Today, our subject is another artist who had no problem letting the world know that he was gay. Compared to yesterday's Labi Siffre though, he was flamboyant, while Labi was low-key: he lived an adventurous life, while Siffre led a quiet one: more importantly, he had a life that was too short, being taken at 41 by the plague that AIDS was in the 80s. He is Sylvester James, Jr., known to everybody by his first name, Sylvester.
Sylvester was born in Watts, L.A. in 1947 to a middle-class African-American family. His father left home while Sylvester was still young and his mother later remarried. She was a devout Pentecostal Christian and young Sylvester went with her to church every Sunday, where he developed an interest in gospel music. Having been an avid singer since the age of three, Sylvester regularly joined in with gospel performances.
Sylvester realized that he was gay at an early age. At the age of eight, he engaged in sexual activity with a far older man at the church, although he would always maintain that this was consensual and not sexual molestation. His mother could not accept that he was gay and neither could the church congregation: Sylvester was forced to leave the church at age 13 and to leave his mother's house at age 15.
Sylvester spent much of the next decade staying with friends and relatives, in particular his grandmother Julia, who expressed no disapproval of his homosexuality. He began frequenting local gay clubs and built up a group of friends from the local gay black community, eventually forming themselves into a group which they called the Disquotays. The group dressed up like women, and threw ferocious gay parties in neighborhoods whose strongest institutions were conservative black churches. Legendary Etta James befriended them and would often offer her home as the location to their parties.
Sylvester's boyfriend during the latter part of the 1960s was a young man named Lonnie Prince; well-built and attractive, many of Sylvester's friends described the pair as being "the It couple". He went through a variety of jobs, from cooking in McDonalds to being a make-up artist in a mortuary. By the end of the decade, the Disquotays had begun to drift apart, so Sylvester decided to move to San Francisco, where he joined an avant-garde performance art drag troupe known as The Cockettes.
Although a significant member of the troupe, Sylvester remained a relatively isolated figure; not only was he one of very few African-American members, he eschewed the group's more surrealist activities for what he saw as classier, more glamorous performances onstage. In the Cockettes' performances, he was usually given an entire scene to himself, often with little relevance to the narrative and theme of the rest of the show, although through doing so, he gained his own following.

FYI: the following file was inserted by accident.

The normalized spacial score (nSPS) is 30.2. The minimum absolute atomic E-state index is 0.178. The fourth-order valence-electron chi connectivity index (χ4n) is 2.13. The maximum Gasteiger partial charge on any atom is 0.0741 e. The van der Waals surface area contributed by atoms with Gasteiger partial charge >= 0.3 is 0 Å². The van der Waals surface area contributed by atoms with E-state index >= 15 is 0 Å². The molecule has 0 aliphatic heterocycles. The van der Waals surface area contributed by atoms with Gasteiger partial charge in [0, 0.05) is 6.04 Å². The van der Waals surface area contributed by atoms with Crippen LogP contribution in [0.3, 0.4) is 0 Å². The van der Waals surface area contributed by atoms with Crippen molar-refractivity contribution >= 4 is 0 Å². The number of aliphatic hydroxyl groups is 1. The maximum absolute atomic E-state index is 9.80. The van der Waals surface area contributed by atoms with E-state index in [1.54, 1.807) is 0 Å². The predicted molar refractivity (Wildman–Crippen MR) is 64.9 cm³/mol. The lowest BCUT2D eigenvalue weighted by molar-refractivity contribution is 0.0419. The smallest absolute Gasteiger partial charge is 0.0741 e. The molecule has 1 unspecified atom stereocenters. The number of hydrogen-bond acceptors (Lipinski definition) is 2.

On New Year’s Eve 1970, Sylvester met and fell for a young white audience member, Michael Lyons, who was then suffering with a heroin addiction. Sylvester immediately proposed marriage, and they entered a relationship and moved in together. Although same-sex marriage was then illegal throughout the United States, the couple held a wedding in the Shakespeare Garden of Golden Gate Park, in which they proclaimed their love for each other. In keeping with their free love values, they agreed to have other sexual partners and would give each other away to friends as birthday presents.
Soon, the Cockettes began to gain increasing media attention, with celebrities such as Rex Reed, Truman Capote, and Gloria Vanderbilt enthusing about their performances. Rolling Stone magazine singled out Sylvester’s performances for particular praise, describing him as “a beautiful black androgyne who has a gospel sound with the heat and shimmer of Aretha’s.”
The success led the troupe to decide to take their show to New York City, a city with a long history of drag culture. They traveled there in November 1971, staying at the run-down Hotel Albert on 11th Street and immediately immersing themselves in the city’s avant-garde, attending parties held by Andy Warhol and Screw magazine. Spending so much of their time partying, most of the Cockettes didn’t rehearse, the exception being Sylvester, who wanted to perfect his act. When the opening night at the Anderson Theater came about, the Cockettes performed as they had been doing in San Francisco, but their show did not go down well with the audience or the critics, and was panned in media reviews. Sylvester’s act, on the other hand, was widely praised as the highlight of the show. Realizing that he had far better prospects as a solo artist, on the second New York performance he opened his act by telling the audience, “I apologize for this travesty that I’m associated with.” On the seventh performance, he opened the show by walking on, announcing that he would not perform that night because he was leaving the Cockettes, and then walked off. The Cockettes disbanded the following year.